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Full Report: Rojas-Nashiro
By Joe Koizumi
Photos: Sumio Yamada
WBC superflyweight champ Tomas Rojas (35-12-1-1NC, 23 KOs), 115, a Mexican southpaw footworker, barely kept his belt as he managed to avert furious attacks of Japanese challenger Nobuo Nashiro (14-3-1, 9 KOs), 115, and earned a hairline decision over twelve Tom-and-Jerry rounds on Saturday in Osaka, Japan. The decision was close but unanimous: Hubert Minn (US) 114-113, Jaebong Kim (Korea) 116-113 and Edward Kugler (US) 116-111, all in favor of the lanky Mexican. The referee was Rocky Burke (US).
The 5’8” Rojas, three inches taller than Nashiro, began to stick and move and seemed to take the initiative from the outset. Nashiro, a shorter infighter, kept stalking the elusive champ and took a point with a two-fisted attack in round three, but Rojas took back the pace with his hit-and-run tactics in the fourth. The WBC open scoring system indicated: 39-37 twice for Rojas and 38-38.
Nashiro, ex-WBA ruler a year his junior at 29, attempted to throw punches in combination, but the champ’s elusiveness averted them even if his defensive skills didn’t impress the crowd so much. Nashiro kept attacking the Fancy Dan and was in command in round seven.
A head-collision appeared to have damaged the champ’s bridge of the nose, which profusely and grotesquely bled since then. Nashiro was penalized a point because of the accidental headbutt.
After the eighth, the official tallies were announced: 76-75, 78-75 and 78-73, all for Rojas.
It was Nashiro that accelerated his attack from the eleventh rounds onward. The ninth witnessed Nashiro’s right shot bounce off the chin of the champ, but Rojas didn’t allow the Japanese challenger to repeat it again with his shifty footwork and body movement. Nashiro threw many punches to the skillful champ in the tenth and eleventh, when Rojas cleverly averted them, though he failed to land good shots to the onrushing challenger.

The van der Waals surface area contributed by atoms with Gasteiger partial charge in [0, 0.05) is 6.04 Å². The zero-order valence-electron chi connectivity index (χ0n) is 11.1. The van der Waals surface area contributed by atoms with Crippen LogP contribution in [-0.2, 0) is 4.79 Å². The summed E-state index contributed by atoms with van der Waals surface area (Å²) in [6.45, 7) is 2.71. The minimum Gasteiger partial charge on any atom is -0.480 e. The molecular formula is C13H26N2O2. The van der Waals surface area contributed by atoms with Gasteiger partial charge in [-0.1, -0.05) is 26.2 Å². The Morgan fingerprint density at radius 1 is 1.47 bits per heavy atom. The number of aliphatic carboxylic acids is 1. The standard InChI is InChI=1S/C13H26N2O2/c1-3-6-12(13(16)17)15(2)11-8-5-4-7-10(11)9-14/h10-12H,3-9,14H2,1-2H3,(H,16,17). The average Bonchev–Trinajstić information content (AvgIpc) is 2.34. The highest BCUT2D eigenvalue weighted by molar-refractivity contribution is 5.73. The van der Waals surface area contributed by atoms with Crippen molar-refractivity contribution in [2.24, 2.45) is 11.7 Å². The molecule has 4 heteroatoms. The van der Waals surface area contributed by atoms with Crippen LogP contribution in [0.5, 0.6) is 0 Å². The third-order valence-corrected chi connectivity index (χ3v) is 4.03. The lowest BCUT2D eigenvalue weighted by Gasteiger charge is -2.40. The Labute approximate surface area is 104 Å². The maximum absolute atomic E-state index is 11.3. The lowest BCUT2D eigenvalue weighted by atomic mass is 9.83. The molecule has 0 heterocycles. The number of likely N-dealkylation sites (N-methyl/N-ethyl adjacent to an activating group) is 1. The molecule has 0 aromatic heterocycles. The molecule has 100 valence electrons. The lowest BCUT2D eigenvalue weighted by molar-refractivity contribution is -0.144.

Rojas, in the last session, concentrated on keeping his lead on points without taking any risk, and refused to mix it up only to stick and move to wait for the bell to end the round and the fight as well.
Rojas simply expressed his pleasure after a victory, saying, “I’m happy to have defended my belt here in Japan. Nashiro was tough and strong, but I could outbox him with my speed and skills.”
Nashiro didn’t seem to be happy with the verdict. “I thought I won, since I kept stalking and attacking him. I seldom received any good shots from Rojas. Even if I missed many punches, I remained much more aggressive than Rojas. I want a rematch.”
Some ringsider uniquely described Rojas’ style, saying, “I have believed that Mexico is full of gallant warriors, but I was amazed tonight to see there’s such a negative and defensive boxer as Rojas.”
OPBF bantam ruler Malcolm Tunacao (28-2-3, 17 KOs), 117.5, halted late substitute, WBC#9 Daigo Nakahiro (21-4-1, 8 KOs), 117.5, at 2:32 of the sixth session.
Unbeaten super-fly prospect Hirofumi Mukai (5-0, no KO), 115, proved faster as he outspeeded and outpunched hard-hitting Filipino veteran Sonny Boy Jaro (31-10-5, 20 KOs), 116, winning a lopsided decision (99-92 twice and 99-93) over ten.
WBC supervisor: Major Lee Wonbok (Korea).
Promoter: Teiken Promotions in association with Muto Promotions.
February 5th, 2011
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